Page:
Ja's Civil Aviation Authority must keep us informed


Ja's Civil Aviation Authority must keep us informed

Thursday, March 14, 2019

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Given the affinity of our Rastafarians for Ethiopia, as their spiritual home, we breathe a huge sigh of relief that so far there are no reports of any Jamaican dying in the tragic crash of Ethiopian Airlines flight 302 which killed all 157 people aboard on Sunday.

Prime Minister Andrew Holness, in his message of condolence to the families of the deceased from 35 nationalities, has noted that there has not been any indication of Jamaicans being included among the fatalities.

We in this space wish to join Mr Holness and the rest of the world in mourning the deaths of the 149 passengers and eight airline crew who were on the Boeing 737 Max 8 aircraft when it crashed shortly after take-off from Bole International Airport in Ethiopia's capital Addis Ababa en route to Nairobi, Kenya.

One can never quite fully comprehend the deep pain and trauma experienced by loved ones and associates of those who meet their untimely demise, especially in such dreadful circumstances.

It is, of course, noteworthy that several airlines and aviation authorities worldwide have either grounded their Boeing 737 Max 8 fleet or have restricted the aircraft model from entering or exiting their airspace.

The European Union Aviation Safety Agency suspended operations of all Boeing 737 Max aircraft across Europe and banned all commercial flights by third-country operators in its airspace, even while awaiting investigations into the cause of the crash.

A similar aircraft was also involved in a Lion Air crash in October last year when a two-month-old plane plunged into the Java Sea minutes after taking off from Jakarta, Indonesia, killing 189 people.

Nearer home, the main Opposition United National Congress in Trinidad and Tobago has urged the Government to “take immediate action to suspend” the intended lease of 12 of the Boeing 737 Max aircraft as a precautionary measure.

For its part, the Federal Aviation Administration (FAA) in the United States, where the aircraft has been manufactured since 2017, initially issued no bans. And Boeing, in a statement, said that it had “full confidence in the safety of the Max”. However, late yesterday FAA Acting Administrator Daniel Elwellword reversed it decision.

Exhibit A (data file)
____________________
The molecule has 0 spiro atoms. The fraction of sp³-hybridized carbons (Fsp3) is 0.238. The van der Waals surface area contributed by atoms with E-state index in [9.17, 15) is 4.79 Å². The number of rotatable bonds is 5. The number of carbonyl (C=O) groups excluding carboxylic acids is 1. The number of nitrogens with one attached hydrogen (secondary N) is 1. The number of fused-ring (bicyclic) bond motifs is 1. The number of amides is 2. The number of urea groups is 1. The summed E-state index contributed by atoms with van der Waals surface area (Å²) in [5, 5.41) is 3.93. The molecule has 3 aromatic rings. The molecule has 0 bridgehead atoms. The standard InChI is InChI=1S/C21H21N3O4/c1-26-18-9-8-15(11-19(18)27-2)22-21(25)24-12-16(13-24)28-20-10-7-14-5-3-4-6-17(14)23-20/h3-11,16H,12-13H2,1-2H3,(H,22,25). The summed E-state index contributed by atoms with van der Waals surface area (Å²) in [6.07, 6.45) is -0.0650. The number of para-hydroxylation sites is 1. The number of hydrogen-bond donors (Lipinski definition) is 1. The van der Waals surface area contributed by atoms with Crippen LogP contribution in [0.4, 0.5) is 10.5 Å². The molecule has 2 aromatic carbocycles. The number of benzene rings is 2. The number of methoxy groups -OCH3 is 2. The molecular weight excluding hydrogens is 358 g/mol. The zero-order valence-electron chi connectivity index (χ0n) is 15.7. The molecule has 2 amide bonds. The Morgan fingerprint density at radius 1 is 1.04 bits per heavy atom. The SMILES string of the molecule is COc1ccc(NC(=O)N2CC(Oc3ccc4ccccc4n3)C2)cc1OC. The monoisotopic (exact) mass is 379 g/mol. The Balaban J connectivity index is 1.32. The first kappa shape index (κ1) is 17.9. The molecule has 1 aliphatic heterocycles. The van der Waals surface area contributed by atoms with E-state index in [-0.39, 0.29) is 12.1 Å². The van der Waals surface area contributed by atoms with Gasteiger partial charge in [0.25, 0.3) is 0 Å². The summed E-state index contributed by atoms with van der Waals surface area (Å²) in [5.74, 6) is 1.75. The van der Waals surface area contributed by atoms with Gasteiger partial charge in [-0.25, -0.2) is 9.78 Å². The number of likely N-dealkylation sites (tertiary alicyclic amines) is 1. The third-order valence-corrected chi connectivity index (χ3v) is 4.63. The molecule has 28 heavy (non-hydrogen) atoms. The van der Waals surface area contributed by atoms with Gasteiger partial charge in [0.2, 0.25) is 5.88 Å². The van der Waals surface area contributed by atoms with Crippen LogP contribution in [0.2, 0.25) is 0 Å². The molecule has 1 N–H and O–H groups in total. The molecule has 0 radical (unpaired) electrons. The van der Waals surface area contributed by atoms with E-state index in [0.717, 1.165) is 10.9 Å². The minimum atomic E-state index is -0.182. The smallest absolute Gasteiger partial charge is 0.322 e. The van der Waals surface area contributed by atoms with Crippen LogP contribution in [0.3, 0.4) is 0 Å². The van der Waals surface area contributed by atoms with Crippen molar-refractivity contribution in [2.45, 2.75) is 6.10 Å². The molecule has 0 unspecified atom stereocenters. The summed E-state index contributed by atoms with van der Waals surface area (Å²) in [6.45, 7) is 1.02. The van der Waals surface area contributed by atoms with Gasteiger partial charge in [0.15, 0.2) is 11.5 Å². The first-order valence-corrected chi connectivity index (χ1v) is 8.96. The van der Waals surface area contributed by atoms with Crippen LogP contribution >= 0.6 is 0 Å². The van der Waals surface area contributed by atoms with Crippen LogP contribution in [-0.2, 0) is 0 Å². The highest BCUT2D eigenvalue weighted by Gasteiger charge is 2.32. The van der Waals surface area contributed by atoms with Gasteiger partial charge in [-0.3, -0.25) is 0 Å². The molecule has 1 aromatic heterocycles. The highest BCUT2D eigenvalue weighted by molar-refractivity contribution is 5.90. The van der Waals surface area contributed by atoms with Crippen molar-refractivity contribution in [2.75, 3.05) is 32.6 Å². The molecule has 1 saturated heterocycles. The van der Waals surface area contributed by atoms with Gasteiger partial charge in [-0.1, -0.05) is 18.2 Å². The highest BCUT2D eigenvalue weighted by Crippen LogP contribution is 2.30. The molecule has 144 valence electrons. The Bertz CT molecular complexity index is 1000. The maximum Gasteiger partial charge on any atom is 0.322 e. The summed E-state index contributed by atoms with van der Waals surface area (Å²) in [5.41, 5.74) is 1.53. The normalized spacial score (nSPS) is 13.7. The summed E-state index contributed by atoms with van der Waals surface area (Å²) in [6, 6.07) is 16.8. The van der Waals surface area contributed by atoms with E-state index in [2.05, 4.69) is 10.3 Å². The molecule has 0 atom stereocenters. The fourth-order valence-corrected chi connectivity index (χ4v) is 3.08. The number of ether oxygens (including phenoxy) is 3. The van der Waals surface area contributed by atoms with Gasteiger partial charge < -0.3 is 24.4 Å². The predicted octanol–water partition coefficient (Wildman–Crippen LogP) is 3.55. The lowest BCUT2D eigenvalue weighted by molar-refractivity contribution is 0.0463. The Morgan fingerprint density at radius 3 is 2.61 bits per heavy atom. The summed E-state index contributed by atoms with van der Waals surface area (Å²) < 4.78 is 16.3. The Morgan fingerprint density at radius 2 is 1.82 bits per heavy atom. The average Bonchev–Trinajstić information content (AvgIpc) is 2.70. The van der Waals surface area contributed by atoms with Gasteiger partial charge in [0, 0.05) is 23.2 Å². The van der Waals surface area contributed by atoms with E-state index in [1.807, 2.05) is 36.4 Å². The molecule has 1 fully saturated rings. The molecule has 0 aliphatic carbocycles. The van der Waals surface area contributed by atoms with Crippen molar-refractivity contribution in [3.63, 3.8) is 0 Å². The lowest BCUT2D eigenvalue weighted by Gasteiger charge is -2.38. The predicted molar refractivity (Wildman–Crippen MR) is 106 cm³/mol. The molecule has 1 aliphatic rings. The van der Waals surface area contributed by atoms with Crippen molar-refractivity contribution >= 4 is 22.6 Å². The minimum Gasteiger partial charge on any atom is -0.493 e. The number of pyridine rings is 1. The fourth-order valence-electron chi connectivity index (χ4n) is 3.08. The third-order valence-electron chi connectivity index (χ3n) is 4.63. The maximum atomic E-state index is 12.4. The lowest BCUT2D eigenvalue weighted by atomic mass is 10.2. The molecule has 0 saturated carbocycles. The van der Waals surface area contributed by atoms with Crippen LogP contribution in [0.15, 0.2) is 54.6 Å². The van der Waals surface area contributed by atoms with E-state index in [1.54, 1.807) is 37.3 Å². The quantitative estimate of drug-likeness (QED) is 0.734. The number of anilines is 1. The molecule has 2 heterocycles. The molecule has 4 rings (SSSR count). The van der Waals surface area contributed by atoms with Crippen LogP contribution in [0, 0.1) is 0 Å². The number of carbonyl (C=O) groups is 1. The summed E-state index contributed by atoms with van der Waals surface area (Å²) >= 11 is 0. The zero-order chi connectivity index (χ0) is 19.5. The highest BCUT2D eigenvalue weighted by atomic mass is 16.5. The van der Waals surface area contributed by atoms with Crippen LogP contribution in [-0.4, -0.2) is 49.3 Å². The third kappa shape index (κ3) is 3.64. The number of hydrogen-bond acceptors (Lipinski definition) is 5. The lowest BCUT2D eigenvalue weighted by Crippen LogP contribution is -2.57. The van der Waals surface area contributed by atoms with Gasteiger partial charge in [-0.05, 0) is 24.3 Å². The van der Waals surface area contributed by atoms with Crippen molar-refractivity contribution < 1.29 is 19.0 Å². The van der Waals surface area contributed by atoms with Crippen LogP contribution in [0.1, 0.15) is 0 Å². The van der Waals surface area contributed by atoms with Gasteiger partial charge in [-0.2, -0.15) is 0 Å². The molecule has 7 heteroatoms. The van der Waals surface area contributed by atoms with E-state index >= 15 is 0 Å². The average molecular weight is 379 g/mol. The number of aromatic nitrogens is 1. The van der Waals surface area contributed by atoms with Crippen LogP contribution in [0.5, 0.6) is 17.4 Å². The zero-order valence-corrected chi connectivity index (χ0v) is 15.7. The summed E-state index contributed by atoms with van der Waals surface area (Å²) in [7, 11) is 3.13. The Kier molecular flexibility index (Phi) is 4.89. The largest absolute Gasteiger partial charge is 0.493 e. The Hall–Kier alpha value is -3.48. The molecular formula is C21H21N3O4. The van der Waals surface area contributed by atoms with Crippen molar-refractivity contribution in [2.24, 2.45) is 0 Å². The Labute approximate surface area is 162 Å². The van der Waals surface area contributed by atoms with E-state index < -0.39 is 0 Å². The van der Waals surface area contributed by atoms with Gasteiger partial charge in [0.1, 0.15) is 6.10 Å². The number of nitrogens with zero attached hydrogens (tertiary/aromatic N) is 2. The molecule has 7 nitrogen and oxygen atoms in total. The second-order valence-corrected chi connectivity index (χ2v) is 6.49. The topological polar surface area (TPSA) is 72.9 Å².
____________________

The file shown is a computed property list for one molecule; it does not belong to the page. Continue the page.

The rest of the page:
Said he: “[W]e are a data-driven, action-oriented agency and we don't make decisions about grounding aircraft or regulating or even shutdown decisions for airports or aircraft without actionable data. And in this case, the actionable data didn't arrive until today.”

We think it would be very useful and perhaps reassuring to Jamaicans if our Civil Aviation Authority communicates with the public on how it is approaching this critical matter, if even to bring some peace of mind to all who fly on aircraft, or who worry that the Boeing 737 Max could come into our airspace. We are aware that up to late evening they were in consultations, so we eagerly await news from these authorities.

We are not suggesting there is any need for panic. We are fully aware that with powered flight now entering its second century, it is almost impossible to imagine a world without aviation. And it is to be acknowledged that technology and other advances have led to many significant improvements in aviation safety worldwide.

With international scheduled passenger airline flights totalling more than 37 million operations, transporting three billion passengers in 2015, according to the FAA, commercial aircraft crashes are relatively few.

However, once there is any doubt, no matter how small, about the safety of an aeroplane, we prefer the approach taken by the now defunct Air Jamaica, which had a policy that none of its aircraft would take off until even the most minute problem was resolved.

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